Hurricanes, tornadoes, wildfires, landslides, floods, wars... The possibilities are endless. They can all cause massive destruction and uproot people's lives, shattering their sense of security and causing them to refocus all their priorities on survival and recovery. It brings out not only the worst but also the best in people. Against that backdrop of upheaval and potential death, human experiences and emotions are heightened. it's as if even everyday life is thrown into more vivid relief. There is a reason why some of the most powerful books and films take place against the backdrop of war.

The stakes seem higher, the potential for heroism and villainy amplified. The stories beg to be told, not to exploit the suffering of those enduring it in real life, but to bear witness and to do what we writers do best; examine the social cost.

Tuesday, July 16, 2024


 by Charlotte Hinger

One of the best writers I know is Johnny D. Boggs. He actually earns a living from his writing. Of course, he qualifies that by adding "it depends on how you define a living." 

I admire him tremendously for the quality of his writing. He and board member Natalie Bright gave a great panel presentation at the recent Western Writers of America convention in Tulsa.They talked about being alert for opportunities to publish articles.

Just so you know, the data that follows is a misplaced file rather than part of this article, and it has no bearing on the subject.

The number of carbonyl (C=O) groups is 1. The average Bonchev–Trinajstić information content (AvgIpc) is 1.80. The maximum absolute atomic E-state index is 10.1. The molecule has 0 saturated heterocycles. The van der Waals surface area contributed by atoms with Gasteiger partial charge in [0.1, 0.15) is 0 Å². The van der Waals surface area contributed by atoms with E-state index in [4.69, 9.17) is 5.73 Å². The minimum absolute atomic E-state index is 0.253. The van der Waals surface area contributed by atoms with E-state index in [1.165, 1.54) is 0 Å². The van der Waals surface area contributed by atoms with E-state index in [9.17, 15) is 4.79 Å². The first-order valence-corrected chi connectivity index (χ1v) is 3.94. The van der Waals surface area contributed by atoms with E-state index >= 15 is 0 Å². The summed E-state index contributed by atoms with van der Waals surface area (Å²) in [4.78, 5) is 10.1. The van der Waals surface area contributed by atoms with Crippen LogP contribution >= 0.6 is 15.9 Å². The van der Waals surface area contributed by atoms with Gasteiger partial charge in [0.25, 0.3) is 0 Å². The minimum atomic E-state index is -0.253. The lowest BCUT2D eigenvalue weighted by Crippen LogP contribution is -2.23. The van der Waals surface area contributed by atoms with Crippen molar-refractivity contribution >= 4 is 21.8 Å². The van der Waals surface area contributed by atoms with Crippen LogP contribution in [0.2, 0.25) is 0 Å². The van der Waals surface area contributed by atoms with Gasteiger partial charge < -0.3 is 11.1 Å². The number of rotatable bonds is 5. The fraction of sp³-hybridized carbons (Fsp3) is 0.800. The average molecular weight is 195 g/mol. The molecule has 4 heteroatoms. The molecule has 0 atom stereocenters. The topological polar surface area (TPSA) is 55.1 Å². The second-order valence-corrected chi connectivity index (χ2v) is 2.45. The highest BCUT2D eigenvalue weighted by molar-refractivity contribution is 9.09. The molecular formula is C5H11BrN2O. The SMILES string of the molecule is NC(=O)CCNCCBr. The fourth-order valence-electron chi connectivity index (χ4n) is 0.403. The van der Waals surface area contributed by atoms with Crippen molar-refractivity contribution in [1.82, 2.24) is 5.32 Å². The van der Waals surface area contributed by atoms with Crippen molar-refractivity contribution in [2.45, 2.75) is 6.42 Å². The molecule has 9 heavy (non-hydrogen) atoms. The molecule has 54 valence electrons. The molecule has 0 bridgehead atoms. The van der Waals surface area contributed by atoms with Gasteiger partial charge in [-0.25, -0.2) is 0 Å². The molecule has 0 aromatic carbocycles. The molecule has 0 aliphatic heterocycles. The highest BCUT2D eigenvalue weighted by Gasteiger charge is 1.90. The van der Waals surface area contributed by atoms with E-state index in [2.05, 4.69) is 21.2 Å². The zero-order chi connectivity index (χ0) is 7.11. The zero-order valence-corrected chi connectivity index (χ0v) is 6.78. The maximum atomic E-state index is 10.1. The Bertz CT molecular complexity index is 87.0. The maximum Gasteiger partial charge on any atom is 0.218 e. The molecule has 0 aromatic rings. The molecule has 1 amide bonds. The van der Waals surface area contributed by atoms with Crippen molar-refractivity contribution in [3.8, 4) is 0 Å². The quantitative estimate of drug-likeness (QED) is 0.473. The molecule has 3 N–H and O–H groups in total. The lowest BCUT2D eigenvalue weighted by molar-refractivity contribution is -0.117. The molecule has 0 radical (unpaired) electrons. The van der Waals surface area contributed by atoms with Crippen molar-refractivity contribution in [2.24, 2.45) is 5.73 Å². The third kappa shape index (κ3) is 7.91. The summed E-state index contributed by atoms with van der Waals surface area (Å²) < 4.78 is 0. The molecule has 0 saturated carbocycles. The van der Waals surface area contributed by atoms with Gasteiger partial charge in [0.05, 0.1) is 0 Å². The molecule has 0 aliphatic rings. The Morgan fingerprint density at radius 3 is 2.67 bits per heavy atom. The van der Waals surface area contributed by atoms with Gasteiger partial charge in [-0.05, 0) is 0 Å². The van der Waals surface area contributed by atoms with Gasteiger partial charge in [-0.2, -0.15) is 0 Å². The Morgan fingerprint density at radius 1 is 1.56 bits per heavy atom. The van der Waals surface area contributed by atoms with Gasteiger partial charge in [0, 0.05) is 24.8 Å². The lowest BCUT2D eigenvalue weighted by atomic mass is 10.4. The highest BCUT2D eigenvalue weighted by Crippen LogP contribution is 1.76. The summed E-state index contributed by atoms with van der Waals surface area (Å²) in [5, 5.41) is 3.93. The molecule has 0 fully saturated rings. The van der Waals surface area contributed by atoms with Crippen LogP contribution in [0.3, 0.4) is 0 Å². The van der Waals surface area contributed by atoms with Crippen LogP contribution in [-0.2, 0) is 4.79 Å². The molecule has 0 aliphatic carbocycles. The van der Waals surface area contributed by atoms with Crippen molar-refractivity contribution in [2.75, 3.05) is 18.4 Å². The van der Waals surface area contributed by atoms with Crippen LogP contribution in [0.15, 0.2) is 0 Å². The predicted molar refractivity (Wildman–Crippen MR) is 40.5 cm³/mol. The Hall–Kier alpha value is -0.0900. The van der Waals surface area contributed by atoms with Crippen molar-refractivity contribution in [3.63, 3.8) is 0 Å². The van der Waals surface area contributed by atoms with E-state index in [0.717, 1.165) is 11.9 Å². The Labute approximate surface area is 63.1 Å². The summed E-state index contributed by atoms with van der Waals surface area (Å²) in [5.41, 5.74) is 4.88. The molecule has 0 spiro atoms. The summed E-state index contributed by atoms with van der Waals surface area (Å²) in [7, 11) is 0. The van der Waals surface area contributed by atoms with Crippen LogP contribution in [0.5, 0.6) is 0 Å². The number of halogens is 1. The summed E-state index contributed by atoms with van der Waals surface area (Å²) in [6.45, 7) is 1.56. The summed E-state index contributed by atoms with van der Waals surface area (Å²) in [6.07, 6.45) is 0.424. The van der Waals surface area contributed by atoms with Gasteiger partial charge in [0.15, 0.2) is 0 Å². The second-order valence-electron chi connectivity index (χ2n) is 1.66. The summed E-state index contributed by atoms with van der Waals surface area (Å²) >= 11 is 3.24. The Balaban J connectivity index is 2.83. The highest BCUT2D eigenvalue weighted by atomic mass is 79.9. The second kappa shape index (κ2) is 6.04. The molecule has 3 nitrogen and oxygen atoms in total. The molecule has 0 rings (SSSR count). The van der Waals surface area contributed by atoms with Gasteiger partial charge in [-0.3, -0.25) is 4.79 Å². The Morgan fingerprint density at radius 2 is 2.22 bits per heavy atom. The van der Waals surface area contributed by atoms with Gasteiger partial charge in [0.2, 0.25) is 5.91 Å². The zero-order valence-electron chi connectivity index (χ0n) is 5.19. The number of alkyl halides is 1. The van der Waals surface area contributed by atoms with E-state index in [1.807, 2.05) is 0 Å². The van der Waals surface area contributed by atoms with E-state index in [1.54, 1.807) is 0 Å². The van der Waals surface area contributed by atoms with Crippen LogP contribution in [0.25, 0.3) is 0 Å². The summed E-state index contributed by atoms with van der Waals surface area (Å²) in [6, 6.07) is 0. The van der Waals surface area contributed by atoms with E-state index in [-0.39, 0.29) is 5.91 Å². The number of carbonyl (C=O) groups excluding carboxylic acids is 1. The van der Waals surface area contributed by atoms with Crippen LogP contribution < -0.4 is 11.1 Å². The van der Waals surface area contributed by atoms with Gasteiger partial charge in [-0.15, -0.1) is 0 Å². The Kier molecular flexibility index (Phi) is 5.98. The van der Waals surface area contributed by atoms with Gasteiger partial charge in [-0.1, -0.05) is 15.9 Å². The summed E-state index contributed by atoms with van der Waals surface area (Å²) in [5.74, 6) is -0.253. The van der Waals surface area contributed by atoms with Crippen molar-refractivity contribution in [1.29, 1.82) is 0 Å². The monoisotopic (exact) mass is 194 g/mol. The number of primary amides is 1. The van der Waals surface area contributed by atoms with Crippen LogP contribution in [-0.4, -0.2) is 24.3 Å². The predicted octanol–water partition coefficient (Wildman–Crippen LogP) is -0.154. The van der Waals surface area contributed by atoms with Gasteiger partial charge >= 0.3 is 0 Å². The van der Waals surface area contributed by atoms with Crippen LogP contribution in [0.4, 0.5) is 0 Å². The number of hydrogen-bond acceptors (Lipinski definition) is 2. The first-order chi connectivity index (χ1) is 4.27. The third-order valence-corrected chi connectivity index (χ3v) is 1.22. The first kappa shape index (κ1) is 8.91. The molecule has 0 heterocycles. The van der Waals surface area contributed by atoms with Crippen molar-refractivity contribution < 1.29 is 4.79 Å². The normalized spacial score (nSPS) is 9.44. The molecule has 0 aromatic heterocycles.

Conferences are really expensive. The price of registrations, hotels, and transportation, is daunting. Yet Johnny said on the way to Oklahoma he came up with ideas for articles related to the trip that he could submit to five different magazines. 

 He's very, very good at recognizing opportunities. 

How good is he? Once when he was at a conference he got "altitude sickness" and ended up in the emergency room. He didn't miss a trick and interviewed the ER doctor about the pending signs of this sickness, the inherent dangers, and the best treatment. Another published article! 

Johnny thinks articles. I think short stories. There's no question which "think" is more profitable. 

And speaking of altitude sickness, next spring Left Coast Crime will be held in Denver. For those of you who live at sea level, the Mile High City might require some adjustment. Here's what various internet sites have to say about coping with changes in altitude:

Basically your body is deprived of the amount of oxygen you need. The symptoms usually go away in a day or two for most people. But until the adjustment occurs there can be dizziness, headaches, nausea, and vomiting. 

When I moved from Western Kansas to Colorado, I didn't have any of these problems. Yet, walking any distance was exhausting. That's no longer true.

I've arrived!

Wednesday, July 10, 2024